How would you fix a 'malfunctioning' Microsoft?

How would you fix a 'malfunctioning' Microsoft?

Whatever your thoughts on Microsoft, the Surface tablets, Windows 8, Windows Phone 8 and all of that, I think we can all agree that the once-mighty MS is no longer quite the unstoppable force it once was.

That much is no big deal: things go up, things come down. Such is the way of the world. But the more interesting question is what would you do to change things if you were put in charge of Microsoft right now?

Under current boss Steve Ballmer, Microsoft is in the middle of evolving from a pure software company – think Windows XP, Office, Hotmail etc – into a “devices and services” company – Surface, SkyDrive, Bing and so on.

Broadly speaking, it seems a fairly sensible evolution to make, as the “old” Microsoft model just doesn't fit the way the technology industry is moving. But is Redmond's reinvention going to plan?

Not according to former exec Joachim Kempin, who gave his thoughts on the matter to ReadWrite in an interview this week. The real story, Kempin suggests, is one where Microsoft has consistently lost out by failing to pounce on opportunities, then has caused further damage by treading on its supposed partners' toes when trying to play catch-up down the line.

“It seems to me that Microsoft is basically malfunctioning,” said Kempin, a Microsoft employee for nearly 20 years who joined the company in the 1980s.

“Back in the late 1990s we had our own tablet under development,” he continued. “It never saw the light of day. When I left in 2002 people were talking about social media. We were selling phone software. But we didn’t take advantage of any of that.

“I’m not a big fan of Facebook. I’m on Facebook, but the program is so confusing and user unfriendly. Its value lies in over one billion people using it and the network which runs it. The user investment is immense.

“Microsoft should take advantage of that and do a next generation of Facebook and do it right,” Kempin said. “People would use it if they could transfer their posts with one mouse click. A Metro-like Facebook clone, and Microsoft would look way cooler than it does today.

“Instead the company produces its own hardware [i.e. the Surface tablets] and tries to compete with Apple while pissing off its loyal hardware manufacturers. Oh my God.”

Indeed. Need a ladder to get down from that soapbox?

It's easy to point fingers and criticise in hindsight. It's also easy to tell others what they should do, since you can do so without having to work out how to do it.

But leaving that aside, do you agree? Is Microsoft "malfunctioning", as Kempin suggests? If you had the chance to plot the next five years for Microsoft, in which direction would you steer the ship? More Surfaces? Bingbook? Something else entirely? Head for the Comments below and have your say.

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JanSt / MOD  Feb. 13, 2013 at 11:18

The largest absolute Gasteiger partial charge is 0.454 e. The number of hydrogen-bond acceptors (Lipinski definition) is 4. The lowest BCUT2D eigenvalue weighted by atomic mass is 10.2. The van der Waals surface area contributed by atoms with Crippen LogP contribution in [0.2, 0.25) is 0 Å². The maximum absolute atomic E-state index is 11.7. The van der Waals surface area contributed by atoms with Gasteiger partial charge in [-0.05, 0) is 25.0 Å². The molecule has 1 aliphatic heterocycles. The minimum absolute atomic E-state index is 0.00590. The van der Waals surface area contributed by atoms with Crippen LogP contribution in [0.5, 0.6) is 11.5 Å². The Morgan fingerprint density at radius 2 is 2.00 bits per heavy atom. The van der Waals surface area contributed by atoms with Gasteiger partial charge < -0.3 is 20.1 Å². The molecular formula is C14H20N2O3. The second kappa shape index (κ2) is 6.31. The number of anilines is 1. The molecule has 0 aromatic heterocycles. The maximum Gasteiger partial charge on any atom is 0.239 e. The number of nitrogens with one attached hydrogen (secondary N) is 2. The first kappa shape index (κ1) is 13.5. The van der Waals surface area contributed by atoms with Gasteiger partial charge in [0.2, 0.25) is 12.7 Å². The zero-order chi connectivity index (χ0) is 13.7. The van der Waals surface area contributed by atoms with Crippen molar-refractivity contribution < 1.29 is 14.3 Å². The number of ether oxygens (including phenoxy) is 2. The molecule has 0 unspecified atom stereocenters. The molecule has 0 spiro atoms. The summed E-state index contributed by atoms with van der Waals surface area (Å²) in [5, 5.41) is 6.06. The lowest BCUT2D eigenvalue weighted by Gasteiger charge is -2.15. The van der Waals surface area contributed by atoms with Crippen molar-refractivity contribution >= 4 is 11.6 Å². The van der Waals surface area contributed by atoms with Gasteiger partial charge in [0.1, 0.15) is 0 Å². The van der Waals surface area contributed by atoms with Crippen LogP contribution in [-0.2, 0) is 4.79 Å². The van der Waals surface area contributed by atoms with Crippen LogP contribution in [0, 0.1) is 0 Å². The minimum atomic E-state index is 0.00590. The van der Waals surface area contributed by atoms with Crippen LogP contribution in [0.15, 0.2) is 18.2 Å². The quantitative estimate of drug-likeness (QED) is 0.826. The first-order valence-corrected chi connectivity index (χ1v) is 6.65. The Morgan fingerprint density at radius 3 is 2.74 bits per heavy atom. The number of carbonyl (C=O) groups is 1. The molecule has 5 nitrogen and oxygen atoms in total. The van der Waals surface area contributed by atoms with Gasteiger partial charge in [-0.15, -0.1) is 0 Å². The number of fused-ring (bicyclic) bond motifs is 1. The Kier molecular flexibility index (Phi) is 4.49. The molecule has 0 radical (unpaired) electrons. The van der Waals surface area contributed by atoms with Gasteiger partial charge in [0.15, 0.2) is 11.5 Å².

In part 2: How can Satan improve Hell?
I think I don't wanna play...

satchef1  Feb. 13, 2013 at 14:22

The chap is looking at things the wrong way. This isn't Apple vs Microsoft. It isn't reactionary tactics. It's not about the iPad.
Apple, Amazon, Google and Samsung are all moving hardware and software design and development in-house. In order to compete in the future, Microsoft need to do the same. OEMs are set to become irrelevant.
This isn't a move that Microsoft are pushing - their business was stronger on the old model - but it's a move they have to make. In 5-10 years the OEM sector will be dead. In a decade doubtless there will be two or three victors from the 'big 5' tech companies. Sticking with the old OEM model would only ensure that Microsoft is one of the losers.

CTPAHHIK  Feb. 13, 2013 at 15:51

satchef1, what you are saying contradicts Google. I might have missed your point, but Google doesn't move away from OEM, so far Google didn't have a single successful hardware product.
I tend to think that Google and MS are both software companies and should stick to software. Just because Apple has an ecosystem it doesn't mean everyone should follow.

barrybarryk  Feb. 13, 2013 at 16:00

Windows 8 is actually selling fairly well, in line with Windows 7 anyway and that's despite fewer PC sales and Surface Pro tablets are quite popular at the minute with a lot of enterprise customers considering rolling them out. True, they probably wont all roll them out, but they aren't even considering any other tablets and enterprise roll outs are where MS has always been focused

MS are probably in the best shape they've been in since Vista launched. Now if they can just sort out that phone platform and scrap RT altogether...

JanSt / MOD  Feb. 13, 2013 at 17:24

Well, they aren't rolling out any other tablets because 2 1/2 years have taught them they aren't good for much serious work :p You want proof? Last year every Irish MP got an iPad, and now the country's in an even bigger mess.

Seriously: Windows 8 is doing well, because it's Windows. It's still more Window-ish than any alternative, and corporation loathe change/retraining etc... If MS relaunched XP as Win 9 and gave it a new skin, it'd do well, too.


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